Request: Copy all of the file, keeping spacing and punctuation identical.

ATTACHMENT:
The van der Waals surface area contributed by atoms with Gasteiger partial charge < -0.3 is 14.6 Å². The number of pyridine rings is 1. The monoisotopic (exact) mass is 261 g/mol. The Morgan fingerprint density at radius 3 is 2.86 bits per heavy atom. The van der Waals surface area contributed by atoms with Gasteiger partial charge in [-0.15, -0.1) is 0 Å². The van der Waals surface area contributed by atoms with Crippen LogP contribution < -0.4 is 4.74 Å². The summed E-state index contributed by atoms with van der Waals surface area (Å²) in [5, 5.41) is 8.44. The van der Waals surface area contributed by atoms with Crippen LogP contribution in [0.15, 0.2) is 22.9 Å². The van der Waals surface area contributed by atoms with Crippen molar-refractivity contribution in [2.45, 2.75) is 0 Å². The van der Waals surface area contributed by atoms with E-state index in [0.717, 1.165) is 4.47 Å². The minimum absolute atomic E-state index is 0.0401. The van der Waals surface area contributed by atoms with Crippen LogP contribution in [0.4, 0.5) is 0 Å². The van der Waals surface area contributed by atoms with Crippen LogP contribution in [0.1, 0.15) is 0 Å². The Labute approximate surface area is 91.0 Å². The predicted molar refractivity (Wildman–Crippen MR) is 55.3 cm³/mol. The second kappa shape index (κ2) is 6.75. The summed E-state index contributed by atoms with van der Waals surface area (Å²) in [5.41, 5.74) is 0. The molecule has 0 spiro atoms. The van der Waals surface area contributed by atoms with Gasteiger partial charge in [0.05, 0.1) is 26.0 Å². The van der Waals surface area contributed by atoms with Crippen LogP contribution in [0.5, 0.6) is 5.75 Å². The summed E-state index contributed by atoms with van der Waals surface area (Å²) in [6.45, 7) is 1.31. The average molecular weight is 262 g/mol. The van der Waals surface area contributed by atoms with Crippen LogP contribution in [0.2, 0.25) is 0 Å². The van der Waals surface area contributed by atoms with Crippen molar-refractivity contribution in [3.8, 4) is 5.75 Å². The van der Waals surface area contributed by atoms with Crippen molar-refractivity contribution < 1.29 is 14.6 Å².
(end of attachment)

The van der Waals surface area contributed by atoms with Gasteiger partial charge < -0.3 is 14.6 Å². The number of pyridine rings is 1. The monoisotopic (exact) mass is 261 g/mol. The Morgan fingerprint density at radius 3 is 2.86 bits per heavy atom. The van der Waals surface area contributed by atoms with Gasteiger partial charge in [-0.15, -0.1) is 0 Å². The van der Waals surface area contributed by atoms with Crippen LogP contribution < -0.4 is 4.74 Å². The summed E-state index contributed by atoms with van der Waals surface area (Å²) in [5, 5.41) is 8.44. The van der Waals surface area contributed by atoms with Crippen LogP contribution in [0.15, 0.2) is 22.9 Å². The van der Waals surface area contributed by atoms with Crippen molar-refractivity contribution in [2.45, 2.75) is 0 Å². The van der Waals surface area contributed by atoms with E-state index in [0.717, 1.165) is 4.47 Å². The minimum absolute atomic E-state index is 0.0401. The van der Waals surface area contributed by atoms with Crippen LogP contribution in [0.4, 0.5) is 0 Å². The van der Waals surface area contributed by atoms with Crippen LogP contribution in [0.1, 0.15) is 0 Å². The Labute approximate surface area is 91.0 Å². The predicted molar refractivity (Wildman–Crippen MR) is 55.3 cm³/mol. The second kappa shape index (κ2) is 6.75. The summed E-state index contributed by atoms with van der Waals surface area (Å²) in [5.41, 5.74) is 0. The molecule has 0 spiro atoms. The van der Waals surface area contributed by atoms with Gasteiger partial charge in [0.05, 0.1) is 26.0 Å². The van der Waals surface area contributed by atoms with Crippen LogP contribution in [0.5, 0.6) is 5.75 Å². The summed E-state index contributed by atoms with van der Waals surface area (Å²) in [6.45, 7) is 1.31. The average molecular weight is 262 g/mol. The van der Waals surface area contributed by atoms with Crippen LogP contribution in [0.2, 0.25) is 0 Å². The van der Waals surface area contributed by atoms with Crippen molar-refractivity contribution in [3.8, 4) is 5.75 Å². The van der Waals surface area contributed by atoms with Crippen molar-refractivity contribution < 1.29 is 14.6 Å².